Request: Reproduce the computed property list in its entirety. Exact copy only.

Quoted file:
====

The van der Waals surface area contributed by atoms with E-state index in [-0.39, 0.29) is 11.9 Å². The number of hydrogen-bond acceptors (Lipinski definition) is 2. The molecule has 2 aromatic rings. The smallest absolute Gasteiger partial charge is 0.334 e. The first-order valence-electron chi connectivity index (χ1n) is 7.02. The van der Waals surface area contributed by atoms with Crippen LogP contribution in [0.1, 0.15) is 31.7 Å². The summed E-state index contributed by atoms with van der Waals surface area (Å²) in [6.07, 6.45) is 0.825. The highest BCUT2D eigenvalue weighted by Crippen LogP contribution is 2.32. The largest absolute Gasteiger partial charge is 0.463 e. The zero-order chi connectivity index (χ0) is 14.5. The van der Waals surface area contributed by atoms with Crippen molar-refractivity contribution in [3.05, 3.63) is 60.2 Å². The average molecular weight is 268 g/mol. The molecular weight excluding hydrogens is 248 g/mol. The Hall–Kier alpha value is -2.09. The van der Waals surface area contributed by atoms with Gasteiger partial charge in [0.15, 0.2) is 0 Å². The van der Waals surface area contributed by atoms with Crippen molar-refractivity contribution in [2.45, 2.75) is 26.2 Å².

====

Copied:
The van der Waals surface area contributed by atoms with E-state index in [-0.39, 0.29) is 11.9 Å². The number of hydrogen-bond acceptors (Lipinski definition) is 2. The molecule has 2 aromatic rings. The smallest absolute Gasteiger partial charge is 0.334 e. The first-order valence-electron chi connectivity index (χ1n) is 7.02. The van der Waals surface area contributed by atoms with Crippen LogP contribution in [0.1, 0.15) is 31.7 Å². The summed E-state index contributed by atoms with van der Waals surface area (Å²) in [6.07, 6.45) is 0.825. The highest BCUT2D eigenvalue weighted by Crippen LogP contribution is 2.32. The largest absolute Gasteiger partial charge is 0.463 e. The zero-order chi connectivity index (χ0) is 14.5. The van der Waals surface area contributed by atoms with Crippen molar-refractivity contribution in [3.05, 3.63) is 60.2 Å². The average molecular weight is 268 g/mol. The molecular weight excluding hydrogens is 248 g/mol. The Hall–Kier alpha value is -2.09. The van der Waals surface area contributed by atoms with Gasteiger partial charge in [0.15, 0.2) is 0 Å². The van der Waals surface area contributed by atoms with Crippen molar-refractivity contribution in [2.45, 2.75) is 26.2 Å².